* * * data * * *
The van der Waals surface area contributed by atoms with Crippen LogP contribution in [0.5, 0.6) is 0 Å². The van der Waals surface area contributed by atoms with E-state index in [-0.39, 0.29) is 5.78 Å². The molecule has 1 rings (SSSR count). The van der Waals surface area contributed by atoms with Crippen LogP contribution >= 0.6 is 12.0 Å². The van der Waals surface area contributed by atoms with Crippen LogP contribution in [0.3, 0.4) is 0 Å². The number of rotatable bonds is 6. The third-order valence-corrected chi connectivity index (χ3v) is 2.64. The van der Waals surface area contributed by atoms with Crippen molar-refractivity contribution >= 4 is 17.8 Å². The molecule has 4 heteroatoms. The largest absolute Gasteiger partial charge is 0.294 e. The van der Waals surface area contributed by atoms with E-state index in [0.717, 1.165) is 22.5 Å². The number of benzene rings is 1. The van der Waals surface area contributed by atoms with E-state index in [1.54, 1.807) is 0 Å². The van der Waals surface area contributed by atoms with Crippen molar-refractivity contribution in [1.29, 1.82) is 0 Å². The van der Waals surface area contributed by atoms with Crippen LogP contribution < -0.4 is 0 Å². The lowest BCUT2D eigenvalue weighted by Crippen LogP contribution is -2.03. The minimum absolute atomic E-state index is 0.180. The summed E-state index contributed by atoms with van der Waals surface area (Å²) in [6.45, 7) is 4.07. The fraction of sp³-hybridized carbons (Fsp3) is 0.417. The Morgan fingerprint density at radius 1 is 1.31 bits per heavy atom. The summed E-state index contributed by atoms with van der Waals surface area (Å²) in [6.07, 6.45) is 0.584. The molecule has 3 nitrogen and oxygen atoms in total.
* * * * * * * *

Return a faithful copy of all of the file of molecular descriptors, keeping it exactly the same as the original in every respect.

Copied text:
The van der Waals surface area contributed by atoms with Crippen LogP contribution in [0.5, 0.6) is 0 Å². The van der Waals surface area contributed by atoms with E-state index in [-0.39, 0.29) is 5.78 Å². The molecule has 1 rings (SSSR count). The van der Waals surface area contributed by atoms with Crippen LogP contribution >= 0.6 is 12.0 Å². The van der Waals surface area contributed by atoms with Crippen LogP contribution in [0.3, 0.4) is 0 Å². The number of rotatable bonds is 6. The third-order valence-corrected chi connectivity index (χ3v) is 2.64. The van der Waals surface area contributed by atoms with Crippen molar-refractivity contribution >= 4 is 17.8 Å². The molecule has 4 heteroatoms. The largest absolute Gasteiger partial charge is 0.294 e. The van der Waals surface area contributed by atoms with E-state index in [0.717, 1.165) is 22.5 Å². The number of benzene rings is 1. The van der Waals surface area contributed by atoms with E-state index in [1.54, 1.807) is 0 Å². The van der Waals surface area contributed by atoms with Crippen molar-refractivity contribution in [1.29, 1.82) is 0 Å². The van der Waals surface area contributed by atoms with Crippen LogP contribution < -0.4 is 0 Å². The lowest BCUT2D eigenvalue weighted by Crippen LogP contribution is -2.03. The minimum absolute atomic E-state index is 0.180. The summed E-state index contributed by atoms with van der Waals surface area (Å²) in [6.45, 7) is 4.07. The fraction of sp³-hybridized carbons (Fsp3) is 0.417. The Morgan fingerprint density at radius 1 is 1.31 bits per heavy atom. The summed E-state index contributed by atoms with van der Waals surface area (Å²) in [6.07, 6.45) is 0.584. The molecule has 3 nitrogen and oxygen atoms in total.